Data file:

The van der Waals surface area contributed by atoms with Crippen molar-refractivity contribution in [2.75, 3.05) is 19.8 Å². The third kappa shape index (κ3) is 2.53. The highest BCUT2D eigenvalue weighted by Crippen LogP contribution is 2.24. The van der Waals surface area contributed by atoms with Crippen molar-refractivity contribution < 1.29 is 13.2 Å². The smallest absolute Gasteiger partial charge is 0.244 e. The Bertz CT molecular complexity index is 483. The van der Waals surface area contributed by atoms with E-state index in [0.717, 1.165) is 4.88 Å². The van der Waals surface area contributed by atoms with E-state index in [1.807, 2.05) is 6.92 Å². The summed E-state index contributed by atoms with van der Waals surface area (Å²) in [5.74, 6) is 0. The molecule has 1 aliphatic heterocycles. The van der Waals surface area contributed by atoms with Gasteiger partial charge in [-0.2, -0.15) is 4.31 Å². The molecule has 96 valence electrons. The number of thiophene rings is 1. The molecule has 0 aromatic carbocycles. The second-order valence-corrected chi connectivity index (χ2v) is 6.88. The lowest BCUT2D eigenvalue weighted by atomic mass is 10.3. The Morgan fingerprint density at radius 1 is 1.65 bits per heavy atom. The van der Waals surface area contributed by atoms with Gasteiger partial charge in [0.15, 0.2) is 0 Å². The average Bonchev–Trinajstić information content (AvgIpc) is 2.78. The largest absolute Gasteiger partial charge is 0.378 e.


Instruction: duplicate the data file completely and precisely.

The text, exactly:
The van der Waals surface area contributed by atoms with Crippen molar-refractivity contribution in [2.75, 3.05) is 19.8 Å². The third kappa shape index (κ3) is 2.53. The highest BCUT2D eigenvalue weighted by Crippen LogP contribution is 2.24. The van der Waals surface area contributed by atoms with Crippen molar-refractivity contribution < 1.29 is 13.2 Å². The smallest absolute Gasteiger partial charge is 0.244 e. The Bertz CT molecular complexity index is 483. The van der Waals surface area contributed by atoms with E-state index in [0.717, 1.165) is 4.88 Å². The van der Waals surface area contributed by atoms with E-state index in [1.807, 2.05) is 6.92 Å². The summed E-state index contributed by atoms with van der Waals surface area (Å²) in [5.74, 6) is 0. The molecule has 1 aliphatic heterocycles. The van der Waals surface area contributed by atoms with Gasteiger partial charge in [-0.2, -0.15) is 4.31 Å². The molecule has 96 valence electrons. The number of thiophene rings is 1. The molecule has 0 aromatic carbocycles. The second-order valence-corrected chi connectivity index (χ2v) is 6.88. The lowest BCUT2D eigenvalue weighted by atomic mass is 10.3. The Morgan fingerprint density at radius 1 is 1.65 bits per heavy atom. The van der Waals surface area contributed by atoms with Gasteiger partial charge in [0.15, 0.2) is 0 Å². The average Bonchev–Trinajstić information content (AvgIpc) is 2.78. The largest absolute Gasteiger partial charge is 0.378 e.